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Editorial: Changes to state storage tank law yield good results

From The Herald-Dispatch of Huntington:

Compromise has become a rarer commodity in legislative bodies these days. However, members of West Virginia’s House of Delegates last week did manage to find some common ground before passing a bill related to how many chemical storage tanks have to comply with tougher laws passed following the 2014 Freedom Industries leak in Kanawha County.

That leak contaminated the drinking water of about 300,000 people in a nine-county area and was followed by tough new rules that required registration and inspection of tens of thousands of storage tanks throughout the state. In 2015, after complaints from the business sector, those regulations were eased to a degree.

But representatives of the oil and gas industry continued to complain, saying that the rules were unduly burdensome and hurting companies in that field economically because the industry has so many tanks that store brine and other waste liquids.

The result was legislation introduced this year that would have exempted smaller tanks used by the oil and gas industry from the Aboveground Storage Tank Act. According to estimates by the Department of Environmental Protection, that means 29,000 of the 42,000 tanks now covered by the law would not be required to register their tanks with the DEP or undergo inspection or meet any other tank safety requirements passed three years ago. Tanks located in what are dubbed “critical zones,” or within five hours upstream of drinking water intakes, would still be subject to the law’s registration and inspection rules. But those outside the “critical zones” would not even have to register the tanks, under the bill’s original form.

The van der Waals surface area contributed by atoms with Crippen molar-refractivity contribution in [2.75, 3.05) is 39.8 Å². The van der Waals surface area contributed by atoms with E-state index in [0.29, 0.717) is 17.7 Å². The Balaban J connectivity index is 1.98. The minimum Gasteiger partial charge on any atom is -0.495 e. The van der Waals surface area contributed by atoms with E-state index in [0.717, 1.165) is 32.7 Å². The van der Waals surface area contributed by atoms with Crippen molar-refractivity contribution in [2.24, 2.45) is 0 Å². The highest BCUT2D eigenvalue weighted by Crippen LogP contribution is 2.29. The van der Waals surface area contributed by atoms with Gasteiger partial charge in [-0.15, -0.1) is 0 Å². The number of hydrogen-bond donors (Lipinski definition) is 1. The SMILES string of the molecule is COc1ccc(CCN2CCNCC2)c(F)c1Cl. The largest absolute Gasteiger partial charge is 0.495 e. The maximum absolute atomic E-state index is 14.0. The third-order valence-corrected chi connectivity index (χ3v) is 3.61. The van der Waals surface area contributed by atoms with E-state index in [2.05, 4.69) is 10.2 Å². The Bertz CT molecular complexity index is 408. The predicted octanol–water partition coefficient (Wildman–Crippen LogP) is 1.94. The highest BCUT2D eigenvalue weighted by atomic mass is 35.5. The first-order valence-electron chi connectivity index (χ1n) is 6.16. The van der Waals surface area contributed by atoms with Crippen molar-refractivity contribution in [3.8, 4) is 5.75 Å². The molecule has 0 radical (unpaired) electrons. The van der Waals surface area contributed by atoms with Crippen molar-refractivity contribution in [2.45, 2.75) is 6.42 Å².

That’s taking the relaxation of regulations too far. Environmental groups complained, and during legislative committee hearings, lawmakers learned a bit more about the current law’s impact and potential dangers. For example, it was determined that the current law placed very few demands on the owners of a majority of the tanks other than registering them and paying a $20-per-tank fee, according to a report by the Charleston Gazette-Mail. And despite the contention of industry representatives, the tanks used in oil and gas extraction do contain potentially dangerous materials such as saltwater and crude oil.

In light of that, a compromise was reached that makes sense. Owners would still have to register all the tanks, but tanks outside any of the five-hour “critical zones” would not be subject to other requirements, such as inspections. The end result is that about 2,300 tanks located outside those critical zones but within 10 hours upstream of a water intake would no longer be subject to any requirement other than registering. But registering them is important. That lets the DEP know where the tanks are located and what they contain. Signs also must be posted at the tank listing the owners and how to contact them, in case a leak occurs.

The bill now goes to the Senate for its consideration. Let’s hope the Senate keeps intact the good middle ground that was reached on this legislation.

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